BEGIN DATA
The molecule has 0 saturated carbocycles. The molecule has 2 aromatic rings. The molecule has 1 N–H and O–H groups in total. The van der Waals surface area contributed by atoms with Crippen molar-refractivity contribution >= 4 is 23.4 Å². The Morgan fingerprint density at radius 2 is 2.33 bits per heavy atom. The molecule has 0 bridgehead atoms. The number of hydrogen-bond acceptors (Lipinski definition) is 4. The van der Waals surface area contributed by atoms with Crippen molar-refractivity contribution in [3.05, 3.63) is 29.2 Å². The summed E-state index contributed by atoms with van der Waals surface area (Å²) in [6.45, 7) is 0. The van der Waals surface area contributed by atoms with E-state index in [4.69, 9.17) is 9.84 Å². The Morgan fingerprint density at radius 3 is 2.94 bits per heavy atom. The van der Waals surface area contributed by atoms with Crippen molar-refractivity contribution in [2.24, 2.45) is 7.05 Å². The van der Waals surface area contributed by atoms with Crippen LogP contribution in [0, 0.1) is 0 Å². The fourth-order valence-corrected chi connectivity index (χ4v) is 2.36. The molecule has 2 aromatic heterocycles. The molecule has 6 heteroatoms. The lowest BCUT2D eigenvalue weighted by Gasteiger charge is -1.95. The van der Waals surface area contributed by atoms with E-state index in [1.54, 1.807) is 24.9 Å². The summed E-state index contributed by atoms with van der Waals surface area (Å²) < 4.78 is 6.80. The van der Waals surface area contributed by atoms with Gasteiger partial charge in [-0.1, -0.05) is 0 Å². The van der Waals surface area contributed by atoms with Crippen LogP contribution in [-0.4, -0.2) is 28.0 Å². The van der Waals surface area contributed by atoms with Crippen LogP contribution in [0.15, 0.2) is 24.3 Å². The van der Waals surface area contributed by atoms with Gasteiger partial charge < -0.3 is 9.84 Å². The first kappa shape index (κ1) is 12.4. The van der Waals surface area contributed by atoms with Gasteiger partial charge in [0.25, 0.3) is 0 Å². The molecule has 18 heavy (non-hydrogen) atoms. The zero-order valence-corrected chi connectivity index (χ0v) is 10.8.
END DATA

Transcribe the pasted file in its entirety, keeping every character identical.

The molecule has 0 saturated carbocycles. The molecule has 2 aromatic rings. The molecule has 1 N–H and O–H groups in total. The van der Waals surface area contributed by atoms with Crippen molar-refractivity contribution >= 4 is 23.4 Å². The Morgan fingerprint density at radius 2 is 2.33 bits per heavy atom. The molecule has 0 bridgehead atoms. The number of hydrogen-bond acceptors (Lipinski definition) is 4. The van der Waals surface area contributed by atoms with Crippen molar-refractivity contribution in [3.05, 3.63) is 29.2 Å². The summed E-state index contributed by atoms with van der Waals surface area (Å²) in [6.45, 7) is 0. The van der Waals surface area contributed by atoms with E-state index in [4.69, 9.17) is 9.84 Å². The Morgan fingerprint density at radius 3 is 2.94 bits per heavy atom. The van der Waals surface area contributed by atoms with Crippen molar-refractivity contribution in [2.24, 2.45) is 7.05 Å². The van der Waals surface area contributed by atoms with Crippen LogP contribution in [0, 0.1) is 0 Å². The fourth-order valence-corrected chi connectivity index (χ4v) is 2.36. The molecule has 2 aromatic heterocycles. The molecule has 6 heteroatoms. The lowest BCUT2D eigenvalue weighted by Gasteiger charge is -1.95. The van der Waals surface area contributed by atoms with E-state index in [1.54, 1.807) is 24.9 Å². The summed E-state index contributed by atoms with van der Waals surface area (Å²) < 4.78 is 6.80. The van der Waals surface area contributed by atoms with Gasteiger partial charge in [-0.1, -0.05) is 0 Å². The van der Waals surface area contributed by atoms with Crippen LogP contribution in [-0.4, -0.2) is 28.0 Å². The van der Waals surface area contributed by atoms with Crippen LogP contribution in [0.15, 0.2) is 24.3 Å². The van der Waals surface area contributed by atoms with Gasteiger partial charge < -0.3 is 9.84 Å². The first kappa shape index (κ1) is 12.4. The van der Waals surface area contributed by atoms with Gasteiger partial charge in [0.25, 0.3) is 0 Å². The molecule has 18 heavy (non-hydrogen) atoms. The zero-order valence-corrected chi connectivity index (χ0v) is 10.8.